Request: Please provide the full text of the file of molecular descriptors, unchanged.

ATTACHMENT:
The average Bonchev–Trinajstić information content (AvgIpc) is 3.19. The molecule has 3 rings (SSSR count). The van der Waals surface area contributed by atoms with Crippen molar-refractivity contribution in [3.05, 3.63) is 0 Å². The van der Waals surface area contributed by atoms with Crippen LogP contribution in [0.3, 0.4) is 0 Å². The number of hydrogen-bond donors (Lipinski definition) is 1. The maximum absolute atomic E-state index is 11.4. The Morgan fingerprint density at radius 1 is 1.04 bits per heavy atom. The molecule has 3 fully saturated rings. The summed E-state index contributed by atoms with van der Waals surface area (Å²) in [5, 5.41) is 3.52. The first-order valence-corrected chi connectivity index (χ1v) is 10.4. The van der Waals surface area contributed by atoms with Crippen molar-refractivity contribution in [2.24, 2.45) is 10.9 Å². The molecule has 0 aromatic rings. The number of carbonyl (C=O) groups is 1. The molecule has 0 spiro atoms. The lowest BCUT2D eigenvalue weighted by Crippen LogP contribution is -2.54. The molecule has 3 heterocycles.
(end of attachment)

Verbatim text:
The average Bonchev–Trinajstić information content (AvgIpc) is 3.19. The molecule has 3 rings (SSSR count). The van der Waals surface area contributed by atoms with Crippen molar-refractivity contribution in [3.05, 3.63) is 0 Å². The van der Waals surface area contributed by atoms with Crippen LogP contribution in [0.3, 0.4) is 0 Å². The number of hydrogen-bond donors (Lipinski definition) is 1. The maximum absolute atomic E-state index is 11.4. The Morgan fingerprint density at radius 1 is 1.04 bits per heavy atom. The molecule has 3 fully saturated rings. The summed E-state index contributed by atoms with van der Waals surface area (Å²) in [5, 5.41) is 3.52. The first-order valence-corrected chi connectivity index (χ1v) is 10.4. The van der Waals surface area contributed by atoms with Crippen molar-refractivity contribution in [2.24, 2.45) is 10.9 Å². The molecule has 0 aromatic rings. The number of carbonyl (C=O) groups is 1. The molecule has 0 spiro atoms. The lowest BCUT2D eigenvalue weighted by Crippen LogP contribution is -2.54. The molecule has 3 heterocycles.